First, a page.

Tom Hickman's Shadow Government

March 10, 1994

The effort by Carroll County State's Attorney Thomas E. Hickman to prohibit the county auditor from examining the files of the county's drug task force only underscores the need for scrutiny over task force operations.

In a letter last month, Mr. Hickman told Carroll's top elected officials they have no legal right to oversee task force operations. If the commissioners persist in their attempt to audit the task force, he threatened, the county grand jury might have to undertake a criminal investigation of their efforts.

Mr. Hickman asserts two reasons why the commissioners cannot pursue an audit of the task force: They have no authority regarding state or city contributions to it, and further investigation might compromise the task force's pursuit of illegal drug users and dealers. Neither of his reasons holds up under examination.

Mr. Hickman himself has repeatedly said that, except for some initial seed money from the county, the task force has been financed exclusively from assets seized from drug suspects. However, as long as the task force seizes property in the name of the people of Carroll County, those dollars fall within the responsibility of the county. With that in mind, the county commissioners are within their rights to examine what happens to that property from the time it is seized to the time proceeds from its sale are spent.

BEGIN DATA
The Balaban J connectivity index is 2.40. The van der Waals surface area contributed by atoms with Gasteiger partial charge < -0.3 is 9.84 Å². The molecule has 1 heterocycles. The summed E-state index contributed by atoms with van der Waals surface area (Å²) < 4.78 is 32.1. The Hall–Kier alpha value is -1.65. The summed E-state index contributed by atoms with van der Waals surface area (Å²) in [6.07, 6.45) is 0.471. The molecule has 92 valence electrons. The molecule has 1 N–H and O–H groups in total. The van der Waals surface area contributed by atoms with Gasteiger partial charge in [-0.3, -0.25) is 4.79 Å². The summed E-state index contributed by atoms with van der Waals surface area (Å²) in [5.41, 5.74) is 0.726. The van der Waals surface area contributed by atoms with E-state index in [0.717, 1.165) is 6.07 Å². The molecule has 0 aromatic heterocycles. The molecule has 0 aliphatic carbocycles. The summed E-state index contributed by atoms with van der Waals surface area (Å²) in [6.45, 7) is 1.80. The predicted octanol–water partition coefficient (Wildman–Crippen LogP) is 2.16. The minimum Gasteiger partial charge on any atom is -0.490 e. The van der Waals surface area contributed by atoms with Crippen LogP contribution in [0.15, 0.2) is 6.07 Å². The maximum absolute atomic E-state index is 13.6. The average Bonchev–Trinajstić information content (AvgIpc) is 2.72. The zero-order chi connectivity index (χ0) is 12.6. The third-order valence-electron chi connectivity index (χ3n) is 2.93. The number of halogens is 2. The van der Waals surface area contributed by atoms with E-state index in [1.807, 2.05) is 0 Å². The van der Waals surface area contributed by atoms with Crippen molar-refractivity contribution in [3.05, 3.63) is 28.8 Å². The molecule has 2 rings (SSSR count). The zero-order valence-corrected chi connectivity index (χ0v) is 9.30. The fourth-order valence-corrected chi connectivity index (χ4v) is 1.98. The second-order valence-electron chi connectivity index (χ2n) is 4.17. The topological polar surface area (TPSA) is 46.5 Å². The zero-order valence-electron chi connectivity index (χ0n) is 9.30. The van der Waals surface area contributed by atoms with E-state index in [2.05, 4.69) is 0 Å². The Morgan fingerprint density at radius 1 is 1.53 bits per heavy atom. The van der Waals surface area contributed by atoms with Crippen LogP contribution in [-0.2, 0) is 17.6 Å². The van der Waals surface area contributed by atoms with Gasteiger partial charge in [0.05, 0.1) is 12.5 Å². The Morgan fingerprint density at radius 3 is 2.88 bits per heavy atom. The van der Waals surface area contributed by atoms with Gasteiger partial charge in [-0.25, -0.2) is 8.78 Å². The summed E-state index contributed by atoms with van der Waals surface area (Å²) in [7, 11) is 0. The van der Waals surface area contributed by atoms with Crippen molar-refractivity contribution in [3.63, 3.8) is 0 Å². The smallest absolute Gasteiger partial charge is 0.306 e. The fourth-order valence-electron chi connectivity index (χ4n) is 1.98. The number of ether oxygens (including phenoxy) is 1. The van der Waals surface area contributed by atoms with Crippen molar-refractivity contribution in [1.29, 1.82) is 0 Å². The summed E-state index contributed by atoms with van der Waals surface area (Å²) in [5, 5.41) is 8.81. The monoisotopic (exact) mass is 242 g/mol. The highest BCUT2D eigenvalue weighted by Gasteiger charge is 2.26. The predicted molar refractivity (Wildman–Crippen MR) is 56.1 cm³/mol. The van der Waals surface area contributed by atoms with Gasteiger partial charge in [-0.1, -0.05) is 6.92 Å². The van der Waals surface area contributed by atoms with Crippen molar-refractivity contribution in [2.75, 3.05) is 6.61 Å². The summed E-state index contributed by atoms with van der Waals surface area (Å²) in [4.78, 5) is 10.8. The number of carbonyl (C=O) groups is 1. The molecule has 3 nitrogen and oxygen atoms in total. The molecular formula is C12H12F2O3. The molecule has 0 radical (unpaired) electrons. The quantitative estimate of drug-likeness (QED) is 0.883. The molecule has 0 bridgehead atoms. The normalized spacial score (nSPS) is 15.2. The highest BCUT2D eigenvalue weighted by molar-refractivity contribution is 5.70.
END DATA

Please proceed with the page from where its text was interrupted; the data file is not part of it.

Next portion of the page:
As for Mr. Hickman's effort to deflect checks and balances on the task force by wrapping its operations in the cloak of confidentiality, his argument isn't persuasive. State and federal government agencies with a much greater need for confidentiality routinely submit to rigorous financial audits. There are ways to allow access to files without compromising the confidentiality of task force informants or investigations. The commissioners need not know the details of all task force work, just that county money is not being squandered, stolen or misspent.

After Mr. Hickman made a big show of allowing county auditors access to the task force's books and records a few months ago, the state's attorney is now saying those files are off-limits. His abrupt change of heart only raises more questions. The commissioners must get answers and the access to which they are legally entitled. They should not let Mr. Hickman's outrageous threats deter them.

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